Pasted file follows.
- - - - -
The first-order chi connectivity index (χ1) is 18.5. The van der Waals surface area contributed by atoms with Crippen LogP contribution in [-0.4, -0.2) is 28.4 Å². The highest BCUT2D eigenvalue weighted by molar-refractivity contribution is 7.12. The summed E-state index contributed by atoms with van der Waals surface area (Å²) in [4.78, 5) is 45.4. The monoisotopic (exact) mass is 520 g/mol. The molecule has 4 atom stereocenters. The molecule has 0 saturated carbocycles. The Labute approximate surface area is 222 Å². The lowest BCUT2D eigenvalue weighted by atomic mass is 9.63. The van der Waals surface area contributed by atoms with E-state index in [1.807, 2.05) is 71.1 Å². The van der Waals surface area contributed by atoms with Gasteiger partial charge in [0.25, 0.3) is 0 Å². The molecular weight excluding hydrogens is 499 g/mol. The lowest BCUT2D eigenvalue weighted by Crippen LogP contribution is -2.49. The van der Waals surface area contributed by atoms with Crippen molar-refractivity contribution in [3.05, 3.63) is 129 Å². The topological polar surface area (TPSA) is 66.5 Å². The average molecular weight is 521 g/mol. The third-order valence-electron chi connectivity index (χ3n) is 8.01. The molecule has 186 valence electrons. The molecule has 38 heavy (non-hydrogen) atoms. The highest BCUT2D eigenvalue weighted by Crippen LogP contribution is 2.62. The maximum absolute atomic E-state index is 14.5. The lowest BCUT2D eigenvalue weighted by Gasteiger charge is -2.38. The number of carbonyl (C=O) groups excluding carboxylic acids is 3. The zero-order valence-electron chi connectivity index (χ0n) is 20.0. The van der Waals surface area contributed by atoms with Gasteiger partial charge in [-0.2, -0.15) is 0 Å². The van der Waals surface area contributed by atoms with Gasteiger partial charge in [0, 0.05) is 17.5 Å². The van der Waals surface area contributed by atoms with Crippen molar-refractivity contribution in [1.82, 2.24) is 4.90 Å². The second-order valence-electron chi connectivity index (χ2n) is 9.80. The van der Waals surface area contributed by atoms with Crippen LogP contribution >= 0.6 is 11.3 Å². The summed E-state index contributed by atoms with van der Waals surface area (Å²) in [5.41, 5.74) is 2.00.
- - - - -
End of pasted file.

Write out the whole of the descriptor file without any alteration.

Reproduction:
The first-order chi connectivity index (χ1) is 18.5. The van der Waals surface area contributed by atoms with Crippen LogP contribution in [-0.4, -0.2) is 28.4 Å². The highest BCUT2D eigenvalue weighted by molar-refractivity contribution is 7.12. The summed E-state index contributed by atoms with van der Waals surface area (Å²) in [4.78, 5) is 45.4. The monoisotopic (exact) mass is 520 g/mol. The molecule has 4 atom stereocenters. The molecule has 0 saturated carbocycles. The Labute approximate surface area is 222 Å². The lowest BCUT2D eigenvalue weighted by atomic mass is 9.63. The van der Waals surface area contributed by atoms with E-state index in [1.807, 2.05) is 71.1 Å². The van der Waals surface area contributed by atoms with Gasteiger partial charge in [0.25, 0.3) is 0 Å². The molecular weight excluding hydrogens is 499 g/mol. The lowest BCUT2D eigenvalue weighted by Crippen LogP contribution is -2.49. The van der Waals surface area contributed by atoms with Crippen molar-refractivity contribution in [3.05, 3.63) is 129 Å². The topological polar surface area (TPSA) is 66.5 Å². The average molecular weight is 521 g/mol. The third-order valence-electron chi connectivity index (χ3n) is 8.01. The molecule has 186 valence electrons. The molecule has 38 heavy (non-hydrogen) atoms. The highest BCUT2D eigenvalue weighted by Crippen LogP contribution is 2.62. The maximum absolute atomic E-state index is 14.5. The lowest BCUT2D eigenvalue weighted by Gasteiger charge is -2.38. The number of carbonyl (C=O) groups excluding carboxylic acids is 3. The zero-order valence-electron chi connectivity index (χ0n) is 20.0. The van der Waals surface area contributed by atoms with Gasteiger partial charge in [-0.2, -0.15) is 0 Å². The van der Waals surface area contributed by atoms with Gasteiger partial charge in [0, 0.05) is 17.5 Å². The van der Waals surface area contributed by atoms with Crippen molar-refractivity contribution in [1.82, 2.24) is 4.90 Å². The second-order valence-electron chi connectivity index (χ2n) is 9.80. The van der Waals surface area contributed by atoms with Crippen LogP contribution >= 0.6 is 11.3 Å². The summed E-state index contributed by atoms with van der Waals surface area (Å²) in [5.41, 5.74) is 2.00.